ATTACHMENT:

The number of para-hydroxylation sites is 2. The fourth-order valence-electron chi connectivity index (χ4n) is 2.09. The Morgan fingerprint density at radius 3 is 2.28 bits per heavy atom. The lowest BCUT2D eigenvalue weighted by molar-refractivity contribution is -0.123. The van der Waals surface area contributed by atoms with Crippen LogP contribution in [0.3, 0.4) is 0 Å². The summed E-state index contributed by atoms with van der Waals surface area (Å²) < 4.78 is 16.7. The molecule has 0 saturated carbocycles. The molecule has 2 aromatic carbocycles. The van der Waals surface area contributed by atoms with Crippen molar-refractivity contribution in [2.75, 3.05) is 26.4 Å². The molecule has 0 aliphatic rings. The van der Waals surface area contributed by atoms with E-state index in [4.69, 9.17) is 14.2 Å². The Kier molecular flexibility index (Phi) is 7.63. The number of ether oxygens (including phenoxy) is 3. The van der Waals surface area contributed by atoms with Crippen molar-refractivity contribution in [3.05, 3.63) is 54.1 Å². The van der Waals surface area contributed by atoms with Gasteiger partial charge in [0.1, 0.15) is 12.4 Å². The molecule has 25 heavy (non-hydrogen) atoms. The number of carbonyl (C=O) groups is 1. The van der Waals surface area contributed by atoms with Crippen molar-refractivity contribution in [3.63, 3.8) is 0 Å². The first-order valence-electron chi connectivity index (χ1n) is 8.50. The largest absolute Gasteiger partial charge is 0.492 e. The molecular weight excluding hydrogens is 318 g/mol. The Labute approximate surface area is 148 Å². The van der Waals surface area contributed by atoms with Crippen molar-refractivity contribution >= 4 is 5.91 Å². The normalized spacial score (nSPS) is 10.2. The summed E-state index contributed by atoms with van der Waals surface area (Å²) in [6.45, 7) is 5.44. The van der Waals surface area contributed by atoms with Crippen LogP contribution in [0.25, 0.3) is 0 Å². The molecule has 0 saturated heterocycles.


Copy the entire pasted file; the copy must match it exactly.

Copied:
The number of para-hydroxylation sites is 2. The fourth-order valence-electron chi connectivity index (χ4n) is 2.09. The Morgan fingerprint density at radius 3 is 2.28 bits per heavy atom. The lowest BCUT2D eigenvalue weighted by molar-refractivity contribution is -0.123. The van der Waals surface area contributed by atoms with Crippen LogP contribution in [0.3, 0.4) is 0 Å². The summed E-state index contributed by atoms with van der Waals surface area (Å²) < 4.78 is 16.7. The molecule has 0 saturated carbocycles. The molecule has 2 aromatic carbocycles. The van der Waals surface area contributed by atoms with Crippen molar-refractivity contribution in [2.75, 3.05) is 26.4 Å². The molecule has 0 aliphatic rings. The van der Waals surface area contributed by atoms with E-state index in [4.69, 9.17) is 14.2 Å². The Kier molecular flexibility index (Phi) is 7.63. The number of ether oxygens (including phenoxy) is 3. The van der Waals surface area contributed by atoms with Crippen molar-refractivity contribution in [3.05, 3.63) is 54.1 Å². The van der Waals surface area contributed by atoms with Gasteiger partial charge in [0.1, 0.15) is 12.4 Å². The molecule has 25 heavy (non-hydrogen) atoms. The number of carbonyl (C=O) groups is 1. The van der Waals surface area contributed by atoms with Crippen molar-refractivity contribution in [3.63, 3.8) is 0 Å². The first-order valence-electron chi connectivity index (χ1n) is 8.50. The largest absolute Gasteiger partial charge is 0.492 e. The molecular weight excluding hydrogens is 318 g/mol. The Labute approximate surface area is 148 Å². The van der Waals surface area contributed by atoms with Crippen molar-refractivity contribution >= 4 is 5.91 Å². The normalized spacial score (nSPS) is 10.2. The summed E-state index contributed by atoms with van der Waals surface area (Å²) in [6.45, 7) is 5.44. The van der Waals surface area contributed by atoms with Crippen LogP contribution in [0.25, 0.3) is 0 Å². The molecule has 0 saturated heterocycles.